Banished to the Empire’s farthest outpost, veteran warrior Paulinus Maximus defends The Wall of Britannia from the constant onslaught of belligerent barbarian tribes. Bravery, loyalty, experience, and success lead to Maximusâ€™ appointment as “General of the West” by the Roman emperor, the ambition of a lifetime. But with the title comes a caveat: Maximus needs to muster and command a single legion to defend the perilous Rhine frontier.
On the opposite side of the Rhine River, tribal nations are uniting; hundreds of thousands mass in preparation for the conquest of Gaul, and from there, a sweep down into Rome itself. Only a wide river and a wily general keep them in check. (blurb from Goodreads)
I have no memory of buying this book. But I obviously did at some point, because it was sitting on my shelves as I browsed looking for something to read. And I’m not sure why I picked it up to read this time as I thought I was looking for something more light-hearted. A quick read. Still, this was the one I picked, a classic historical fiction first published in 1970 telling the story of “General Maximus and Rome’s Last Stand”. It is not quick read.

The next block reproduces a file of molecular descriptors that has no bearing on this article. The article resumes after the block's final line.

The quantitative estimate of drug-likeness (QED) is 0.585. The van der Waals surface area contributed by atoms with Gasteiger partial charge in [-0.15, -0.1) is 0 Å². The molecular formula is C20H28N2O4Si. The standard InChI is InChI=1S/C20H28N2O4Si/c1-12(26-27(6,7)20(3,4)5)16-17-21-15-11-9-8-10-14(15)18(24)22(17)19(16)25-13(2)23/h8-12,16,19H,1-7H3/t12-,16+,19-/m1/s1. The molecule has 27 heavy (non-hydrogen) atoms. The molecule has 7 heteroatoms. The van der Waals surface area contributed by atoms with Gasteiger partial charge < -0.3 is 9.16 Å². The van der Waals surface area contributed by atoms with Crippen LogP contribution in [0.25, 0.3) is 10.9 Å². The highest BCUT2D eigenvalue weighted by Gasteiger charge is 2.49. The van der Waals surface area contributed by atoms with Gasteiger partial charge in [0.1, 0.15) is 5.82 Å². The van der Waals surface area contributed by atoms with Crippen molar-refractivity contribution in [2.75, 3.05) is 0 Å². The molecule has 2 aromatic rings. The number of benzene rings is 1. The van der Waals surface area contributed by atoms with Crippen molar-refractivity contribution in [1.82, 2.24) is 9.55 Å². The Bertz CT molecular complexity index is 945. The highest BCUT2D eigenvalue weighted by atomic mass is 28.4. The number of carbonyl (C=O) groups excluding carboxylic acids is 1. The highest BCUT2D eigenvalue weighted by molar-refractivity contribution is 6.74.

But it is a very good one.
General Maximus is our narrator, he is telling the story of his own life, and that of the end of the Roman empire. It is a quite a dense book, and at first I will admit I thought that I’d made a mistake and that I wasn’t going to enjoy it at all. It seemed on the dry and dusty side, but as I read on I realised that it wasn’t at all. It is never going to be an in-depth look at the characters or full of stirring heroics. At least not in an overt way. But the writing manages to make you care about this general and his unwavering sense of duty.
I often have issues with historical novels set in the Roman empire, especially when they tell the tales from the Roman POV. I know that the Roman Empire did many great things, ((thank you Monty Python’s Life of Brian)) but it was also an empire founded on blood on conquest, and a belief that the Roman way was the best, the only way. I object to that, and also to the dismissal of all other people’s at the time as “barbarians”.
Eagle in the snow does have a Roman general as it’s first person narrator, so of course it is going to give that Roman point of view, but Maximus’ perspective does allow for some recognition of the barbarians as people, and he certainly is not above criticising the empire and its corruption.
It is a book all about soldiering, but not the sword and sandals sort, this is the tactics and the actual management of men. Yes, battles feature, but so too does the important of quartermasters and supplies. I enjoyed it a lot more than I thought I would and would recommend it to anyone who has an interest in historical fiction.
As I said, it’s style isn’t one I often enjoy, but Breem’s writing did more than enough to keep me entertained in the whole story.